Eimeria leuckarti

Eimeria leuckarti is a coccidian protozoan that infects horses around the world, including in Canada.


Eimeria leuckarti is a coccidian protozoan that infects horses around the world, including in Canada.  The life cycle is typical for a coccidian.  The oocysts passed in the faeces of horses are very distinctive: oval or pear-shaped with a thick, dark brown wall and a micropyle at the thinner end.  Eimeria leuckarti is very rarely associated with distinct clinical signs in horses and is not known to be zoonotic.


Phylum: Apicomplexa
Class: Conoidasida
Subclass: Coccidiasina
Order: Eucoccidiorida
Suborder: Eimeriorina

Eimeria species are coccidians within the Apicomplexa, and are most closely related to the genus Isospora. Both Eimeria and Isospora species are highly host specific. The most significant difference between Eimeria and Isospora is that the latter may use a paratenic host in its life cycle, whereas the former does not.

Note: Our understanding of the taxonomy of helminth, arthropod, and particularly protozoan parasites is constantly evolving. The taxonomy described in wcvmlearnaboutparasites is based on that in the seventh edition of Foundations of Parasitology by Larry S Roberts and John Janovy Jr., McGraw Hill Higher Education, Boston, 2005.


The life cycle stages of Eimeria species visible by standard microscopy include those associated with asexual (merogony) and sexual (gametogony and fertilization) reproduction within the enterocytes of the small intestine, and the oocysts. The intestinal stages – meronts, merozoites, macrogametocytes, microgametocytes, gamonts and oocysts, are typical for the genus, and can usually be seen in histological sections.

Oocysts of E. leuckarti passed in feces are very characteristic. They are oval to pear-shaped, measure up to approximately 88 µm by 60 µm, and have a very thick, dark brown shell and a micropyle at the narrower end.

Freshly passed oocysts are unsporulated and contain one or two cells. After a few weeks, depending on external environment temperatures, each oocysts will sporulate and become infective. Each sporulated oocyst of E. leuckarti contains four sporocysts, each containing two sporozoites.

Host range and geographic distribution

Eimeria leuckarti is found in horses and other equids around the world. Among the several species of Eimeria infecting horses, E. leuckarti is the most common worldwide and is thought to be the only one in North America. It is thought to be pathogenic only very rarely.

Life cycle - direct

Eimeria species undergo asexual (merogony) and then sexual (gametogony and fertilization) reproduction in the enterocytes of the small intestine. The infective stage is the sporulated oocyst which, following ingestion by a suitable host, hatches to release eight sporozoites. These sporozoites enter enterocytes and divide rapidly to form merozoites enclosed within a meront, which can come to occupy most of a host cell. The infected cell then bursts, releasing the meronts into the intestinal lumen, from where they penetrate new enterocytes. The number of generations of merogony for E. leuckarti is not known.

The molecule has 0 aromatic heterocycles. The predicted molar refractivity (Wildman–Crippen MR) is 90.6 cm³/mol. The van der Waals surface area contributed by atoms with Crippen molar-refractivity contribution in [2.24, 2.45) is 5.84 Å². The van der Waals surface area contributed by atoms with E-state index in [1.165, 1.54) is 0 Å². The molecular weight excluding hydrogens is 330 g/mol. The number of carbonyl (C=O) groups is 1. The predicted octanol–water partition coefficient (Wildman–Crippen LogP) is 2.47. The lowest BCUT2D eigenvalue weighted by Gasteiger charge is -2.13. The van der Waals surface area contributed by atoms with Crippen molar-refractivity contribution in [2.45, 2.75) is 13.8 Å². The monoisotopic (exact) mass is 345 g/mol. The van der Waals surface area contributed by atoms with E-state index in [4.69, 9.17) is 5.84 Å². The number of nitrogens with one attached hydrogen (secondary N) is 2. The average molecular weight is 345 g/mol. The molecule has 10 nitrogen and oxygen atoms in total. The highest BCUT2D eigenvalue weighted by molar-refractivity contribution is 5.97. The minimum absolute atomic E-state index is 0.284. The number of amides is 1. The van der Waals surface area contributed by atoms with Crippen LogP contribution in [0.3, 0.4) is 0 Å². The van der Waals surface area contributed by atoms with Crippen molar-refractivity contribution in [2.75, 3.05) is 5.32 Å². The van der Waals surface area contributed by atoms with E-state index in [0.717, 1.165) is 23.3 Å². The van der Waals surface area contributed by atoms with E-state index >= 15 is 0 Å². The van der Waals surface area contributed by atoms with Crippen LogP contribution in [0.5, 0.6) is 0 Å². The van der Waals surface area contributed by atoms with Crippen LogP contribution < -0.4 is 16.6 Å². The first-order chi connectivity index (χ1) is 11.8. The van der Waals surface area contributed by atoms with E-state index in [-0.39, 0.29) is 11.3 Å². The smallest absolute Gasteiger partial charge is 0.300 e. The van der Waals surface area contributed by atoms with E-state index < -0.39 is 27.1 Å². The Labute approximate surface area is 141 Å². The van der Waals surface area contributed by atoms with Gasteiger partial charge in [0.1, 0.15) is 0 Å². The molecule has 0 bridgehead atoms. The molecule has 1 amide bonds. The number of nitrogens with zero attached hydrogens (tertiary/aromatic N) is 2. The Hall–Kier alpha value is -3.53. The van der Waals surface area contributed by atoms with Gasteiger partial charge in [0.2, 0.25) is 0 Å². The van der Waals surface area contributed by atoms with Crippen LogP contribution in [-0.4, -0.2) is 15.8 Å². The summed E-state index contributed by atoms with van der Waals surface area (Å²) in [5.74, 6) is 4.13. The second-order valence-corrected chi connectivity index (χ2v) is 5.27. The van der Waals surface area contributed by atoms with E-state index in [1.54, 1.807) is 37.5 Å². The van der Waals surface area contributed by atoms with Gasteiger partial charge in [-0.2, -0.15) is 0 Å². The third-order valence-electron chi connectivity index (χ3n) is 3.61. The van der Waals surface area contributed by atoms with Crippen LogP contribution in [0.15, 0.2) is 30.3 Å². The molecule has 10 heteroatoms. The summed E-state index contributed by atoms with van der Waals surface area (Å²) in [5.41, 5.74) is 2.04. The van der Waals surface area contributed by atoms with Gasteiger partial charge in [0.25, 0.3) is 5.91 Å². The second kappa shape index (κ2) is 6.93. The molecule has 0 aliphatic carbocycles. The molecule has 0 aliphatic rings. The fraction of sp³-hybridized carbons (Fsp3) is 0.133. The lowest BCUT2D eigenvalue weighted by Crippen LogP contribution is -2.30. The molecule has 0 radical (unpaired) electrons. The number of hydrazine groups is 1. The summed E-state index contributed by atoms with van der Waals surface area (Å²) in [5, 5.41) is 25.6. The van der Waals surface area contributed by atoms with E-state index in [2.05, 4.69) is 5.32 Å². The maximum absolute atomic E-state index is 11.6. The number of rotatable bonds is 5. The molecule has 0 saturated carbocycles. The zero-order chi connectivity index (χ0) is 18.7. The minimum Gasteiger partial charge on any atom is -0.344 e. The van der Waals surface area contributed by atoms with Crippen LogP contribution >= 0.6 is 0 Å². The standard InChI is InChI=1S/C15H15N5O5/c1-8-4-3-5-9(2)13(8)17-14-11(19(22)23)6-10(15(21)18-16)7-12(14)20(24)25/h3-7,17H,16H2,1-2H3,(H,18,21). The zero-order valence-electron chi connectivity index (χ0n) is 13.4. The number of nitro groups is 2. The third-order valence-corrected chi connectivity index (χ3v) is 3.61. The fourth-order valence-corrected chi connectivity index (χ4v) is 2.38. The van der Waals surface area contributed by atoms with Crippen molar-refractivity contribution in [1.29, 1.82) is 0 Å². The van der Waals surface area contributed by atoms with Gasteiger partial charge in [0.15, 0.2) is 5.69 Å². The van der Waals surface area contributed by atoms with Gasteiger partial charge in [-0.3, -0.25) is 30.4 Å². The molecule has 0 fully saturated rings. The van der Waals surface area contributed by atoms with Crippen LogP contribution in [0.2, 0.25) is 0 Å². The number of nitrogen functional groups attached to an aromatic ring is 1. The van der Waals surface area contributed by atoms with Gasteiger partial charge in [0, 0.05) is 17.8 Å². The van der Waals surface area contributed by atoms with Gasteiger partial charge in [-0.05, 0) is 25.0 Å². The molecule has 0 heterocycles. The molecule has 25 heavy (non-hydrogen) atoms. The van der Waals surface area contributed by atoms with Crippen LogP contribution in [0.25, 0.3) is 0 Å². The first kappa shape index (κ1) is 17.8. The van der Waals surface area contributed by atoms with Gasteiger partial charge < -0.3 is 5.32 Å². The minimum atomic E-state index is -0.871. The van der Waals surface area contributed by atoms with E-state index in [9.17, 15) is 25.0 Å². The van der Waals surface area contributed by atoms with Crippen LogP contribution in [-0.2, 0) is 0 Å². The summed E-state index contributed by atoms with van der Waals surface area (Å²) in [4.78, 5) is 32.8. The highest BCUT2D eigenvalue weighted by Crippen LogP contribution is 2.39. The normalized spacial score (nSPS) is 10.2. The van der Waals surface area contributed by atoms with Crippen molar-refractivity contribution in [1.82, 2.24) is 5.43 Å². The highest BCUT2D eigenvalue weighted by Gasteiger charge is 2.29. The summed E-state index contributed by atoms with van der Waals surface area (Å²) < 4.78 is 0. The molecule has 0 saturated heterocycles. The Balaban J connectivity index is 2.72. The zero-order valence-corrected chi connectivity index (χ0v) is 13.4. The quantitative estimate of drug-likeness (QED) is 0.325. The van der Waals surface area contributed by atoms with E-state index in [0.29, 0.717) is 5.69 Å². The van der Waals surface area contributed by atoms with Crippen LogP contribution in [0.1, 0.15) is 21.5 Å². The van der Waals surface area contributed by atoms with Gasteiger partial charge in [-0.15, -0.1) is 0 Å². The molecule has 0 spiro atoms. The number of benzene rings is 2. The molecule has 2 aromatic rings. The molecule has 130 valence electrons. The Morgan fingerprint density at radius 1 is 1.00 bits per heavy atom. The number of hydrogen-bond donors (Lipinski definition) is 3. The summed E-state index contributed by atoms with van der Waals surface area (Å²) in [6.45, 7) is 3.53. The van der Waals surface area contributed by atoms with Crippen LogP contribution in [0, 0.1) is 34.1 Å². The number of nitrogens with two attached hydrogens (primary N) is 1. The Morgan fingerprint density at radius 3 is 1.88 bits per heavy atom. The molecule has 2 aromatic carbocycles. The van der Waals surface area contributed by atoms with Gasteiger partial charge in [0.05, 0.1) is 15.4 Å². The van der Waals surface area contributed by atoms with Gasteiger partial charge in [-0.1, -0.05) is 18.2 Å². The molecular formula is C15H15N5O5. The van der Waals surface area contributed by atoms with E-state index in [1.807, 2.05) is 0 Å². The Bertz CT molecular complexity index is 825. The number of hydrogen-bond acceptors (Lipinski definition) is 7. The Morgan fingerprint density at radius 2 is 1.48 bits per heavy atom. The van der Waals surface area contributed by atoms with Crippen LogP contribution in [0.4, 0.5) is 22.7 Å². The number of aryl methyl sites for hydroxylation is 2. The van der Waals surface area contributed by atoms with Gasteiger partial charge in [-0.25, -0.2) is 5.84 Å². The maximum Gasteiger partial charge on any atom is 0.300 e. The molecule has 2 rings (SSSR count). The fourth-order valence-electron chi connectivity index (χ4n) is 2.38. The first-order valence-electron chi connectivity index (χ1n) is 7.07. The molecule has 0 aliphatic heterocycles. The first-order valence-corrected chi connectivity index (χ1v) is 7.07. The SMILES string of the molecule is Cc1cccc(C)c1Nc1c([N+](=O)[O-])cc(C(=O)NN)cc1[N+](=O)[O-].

Eventually, merozoites entering host cells do not divide to produce meronts, but instead form microgametocytes ("male") and microgametocytes ("female") within the enterocytes. Each microgametocyte contains several microgametes, but each macrogametocyte contains only a single macrogamete. Next, the microgametocyte disintegrates, releasing the microgametes, which fertilize the macrogametocytes, forming gamonts which develop into unsporulated oocysts.

The oocysts burst from the enterocytes and are passed in feces. In the environment the oocysts sporulate and are then infective. For E. leuckarti, sporulation under ideal conditions takes approximately three weeks. Infection of horses is by ingestion of sporulated oocysts.

Life Cycle: Eimeria leuckarti


Generally, Eimeria leuckarti produces relatively few oocysts and they take a long time, relative to other coccidial species, to sporulate. It is the sporulated oocysts that are the source of infection for horses. Thus transmission is enhanced by factors which are supportive of oocyst development and survival and/or increase the likelihood that horses will ingest large numbers of infective oocysts.

Pathology and clinical signs

Eimeria leuckarti is generally believed to be only very rarely pathogenic in horses. The clinical sign most often reported is diarrhea.


The recovery of oocysts of E. leuckarti from feces by flotation is the most commonly used method for diagnosis. As the oocysts are very large and heavy they may not be easily recovered by routine flotation techniques. Diagnosis at post mortem is confirmed by the presence of typical post mortem changes and the identification of parasites in mucosal scrapings or in histological sections.

Treatment and control

Eimeria leuckarti is rarely if ever a cauase of clinical disease in horses and there are no products approved in Canada for this parasite.  Control of E. leuckarti is not usually an issue.

Public health significance

Eimeria leuckarti is not known to zoonotic.